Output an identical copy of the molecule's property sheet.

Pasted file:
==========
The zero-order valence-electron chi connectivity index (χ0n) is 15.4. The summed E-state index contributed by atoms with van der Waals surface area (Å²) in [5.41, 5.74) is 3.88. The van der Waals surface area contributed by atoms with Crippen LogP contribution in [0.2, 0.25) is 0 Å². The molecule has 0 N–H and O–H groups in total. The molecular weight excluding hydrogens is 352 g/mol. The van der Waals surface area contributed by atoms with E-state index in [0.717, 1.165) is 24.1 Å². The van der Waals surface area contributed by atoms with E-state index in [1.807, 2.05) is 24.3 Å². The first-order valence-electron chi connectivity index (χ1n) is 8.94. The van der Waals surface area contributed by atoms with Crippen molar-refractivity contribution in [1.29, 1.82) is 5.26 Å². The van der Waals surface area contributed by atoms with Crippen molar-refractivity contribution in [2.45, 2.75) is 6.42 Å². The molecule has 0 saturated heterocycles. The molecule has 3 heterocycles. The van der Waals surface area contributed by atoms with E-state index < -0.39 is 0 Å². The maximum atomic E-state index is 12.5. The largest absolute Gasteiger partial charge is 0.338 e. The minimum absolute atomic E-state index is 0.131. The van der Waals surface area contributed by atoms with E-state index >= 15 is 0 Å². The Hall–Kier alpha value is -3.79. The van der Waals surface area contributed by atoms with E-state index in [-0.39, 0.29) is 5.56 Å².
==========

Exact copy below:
The zero-order valence-electron chi connectivity index (χ0n) is 15.4. The summed E-state index contributed by atoms with van der Waals surface area (Å²) in [5.41, 5.74) is 3.88. The van der Waals surface area contributed by atoms with Crippen LogP contribution in [0.2, 0.25) is 0 Å². The molecule has 0 N–H and O–H groups in total. The molecular weight excluding hydrogens is 352 g/mol. The van der Waals surface area contributed by atoms with E-state index in [0.717, 1.165) is 24.1 Å². The van der Waals surface area contributed by atoms with E-state index in [1.807, 2.05) is 24.3 Å². The first-order valence-electron chi connectivity index (χ1n) is 8.94. The van der Waals surface area contributed by atoms with Crippen molar-refractivity contribution in [1.29, 1.82) is 5.26 Å². The van der Waals surface area contributed by atoms with Crippen molar-refractivity contribution in [2.45, 2.75) is 6.42 Å². The molecule has 0 saturated heterocycles. The molecule has 3 heterocycles. The van der Waals surface area contributed by atoms with E-state index < -0.39 is 0 Å². The maximum atomic E-state index is 12.5. The largest absolute Gasteiger partial charge is 0.338 e. The minimum absolute atomic E-state index is 0.131. The van der Waals surface area contributed by atoms with E-state index >= 15 is 0 Å². The Hall–Kier alpha value is -3.79. The van der Waals surface area contributed by atoms with E-state index in [-0.39, 0.29) is 5.56 Å².